In the last week or so, I have only left the house to go to the VA, to either see doctors or visit the pharmacy. I have had symptoms of a fever and a sore throat and I have been coughing with hot and cold sweats. I have been vomiting, had a runny nose with sneezing, wheezing, the works. It has not been fun.

I saw primary care on Friday after dealing with it for a few days on my own. Primary care told me that I have a ‘really bad cold’ and ordered some prescriptions to help my coughing and congestion. I had to go back Monday to get more medicine for cold sores that have plagued my top lip due to being sick and stressing out about it. And then, another visit this past Friday, my 10th day being sick.

I have coughed. And coughed. And coughed so much that I think I injured myself. I thought maybe I had pulled a muscle or cracked a rib, so I tried to rest on Thursday and see how I felt on Friday. I was prescribed some Tylenol with Codeine to help me sleep and not cough at night, but when I wake up, it is just as bad as the day before.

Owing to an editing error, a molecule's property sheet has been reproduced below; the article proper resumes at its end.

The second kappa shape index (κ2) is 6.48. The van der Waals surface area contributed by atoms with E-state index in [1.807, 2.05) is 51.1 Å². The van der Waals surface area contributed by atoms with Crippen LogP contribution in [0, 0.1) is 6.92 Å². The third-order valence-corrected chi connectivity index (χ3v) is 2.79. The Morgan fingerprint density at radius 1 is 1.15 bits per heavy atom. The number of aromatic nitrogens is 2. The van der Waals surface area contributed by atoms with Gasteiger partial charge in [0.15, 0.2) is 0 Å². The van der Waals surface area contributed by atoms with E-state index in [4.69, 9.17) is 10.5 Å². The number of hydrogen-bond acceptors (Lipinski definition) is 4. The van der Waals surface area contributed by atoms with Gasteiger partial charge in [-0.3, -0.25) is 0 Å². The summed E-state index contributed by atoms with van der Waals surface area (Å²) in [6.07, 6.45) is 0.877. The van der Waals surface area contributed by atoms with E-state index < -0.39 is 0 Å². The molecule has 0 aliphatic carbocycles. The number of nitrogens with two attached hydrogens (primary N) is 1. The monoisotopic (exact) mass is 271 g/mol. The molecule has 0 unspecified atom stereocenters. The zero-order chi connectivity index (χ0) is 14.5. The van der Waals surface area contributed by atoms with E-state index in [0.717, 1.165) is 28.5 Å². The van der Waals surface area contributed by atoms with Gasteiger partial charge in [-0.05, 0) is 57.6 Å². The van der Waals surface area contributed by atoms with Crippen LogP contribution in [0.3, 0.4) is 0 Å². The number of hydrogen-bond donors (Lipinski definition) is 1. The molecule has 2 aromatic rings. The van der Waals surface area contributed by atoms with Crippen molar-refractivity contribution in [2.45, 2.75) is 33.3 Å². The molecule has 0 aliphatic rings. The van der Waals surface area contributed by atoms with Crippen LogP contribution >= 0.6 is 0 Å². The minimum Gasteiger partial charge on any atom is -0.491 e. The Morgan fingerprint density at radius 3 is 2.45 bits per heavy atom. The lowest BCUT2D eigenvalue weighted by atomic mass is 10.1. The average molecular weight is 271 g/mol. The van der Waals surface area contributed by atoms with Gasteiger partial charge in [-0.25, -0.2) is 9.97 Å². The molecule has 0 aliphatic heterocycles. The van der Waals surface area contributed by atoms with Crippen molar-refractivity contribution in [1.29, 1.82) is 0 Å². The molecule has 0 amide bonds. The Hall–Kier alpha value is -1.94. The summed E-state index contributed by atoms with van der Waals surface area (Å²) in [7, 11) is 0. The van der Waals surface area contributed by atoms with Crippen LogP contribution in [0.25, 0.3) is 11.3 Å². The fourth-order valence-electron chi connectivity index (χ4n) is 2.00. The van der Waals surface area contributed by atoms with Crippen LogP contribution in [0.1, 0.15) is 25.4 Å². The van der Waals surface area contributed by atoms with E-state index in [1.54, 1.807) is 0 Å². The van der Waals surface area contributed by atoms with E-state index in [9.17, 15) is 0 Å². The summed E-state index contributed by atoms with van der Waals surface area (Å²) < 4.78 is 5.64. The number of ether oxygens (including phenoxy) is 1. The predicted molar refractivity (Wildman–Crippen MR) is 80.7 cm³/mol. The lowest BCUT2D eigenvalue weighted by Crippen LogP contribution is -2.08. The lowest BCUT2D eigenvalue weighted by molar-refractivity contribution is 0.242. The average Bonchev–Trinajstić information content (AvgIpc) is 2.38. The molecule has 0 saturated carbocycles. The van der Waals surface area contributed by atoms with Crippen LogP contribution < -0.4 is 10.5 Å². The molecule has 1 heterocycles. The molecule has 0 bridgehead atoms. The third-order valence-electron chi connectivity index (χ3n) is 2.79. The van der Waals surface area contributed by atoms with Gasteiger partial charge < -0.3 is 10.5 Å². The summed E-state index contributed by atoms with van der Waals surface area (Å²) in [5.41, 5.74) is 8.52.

On Friday, I woke up coughing and with severe rib pain again, so I called my doctor to be seen. I wanted to try to avoid the emergency room and that chaos, so I scheduled to see her in an hour – I got lucky and she could see me that quickly. I didn’t even get out of pajamas for that appointment, and she ordered up an x-ray for my thoracic area and meds. There is a lot to cover with the topic of thoracic, so it got its own blog post – Thoracic Follow-Up & Slipping Rib Syndrome .

And then, something I have never experienced happened. Warning – TMI.

Just last evening I had a rectal prolapse and spent two hours in my bathroom with tenesmus and stomach pain. It finally retracted but it was definitely a sickening feeling and scary moment.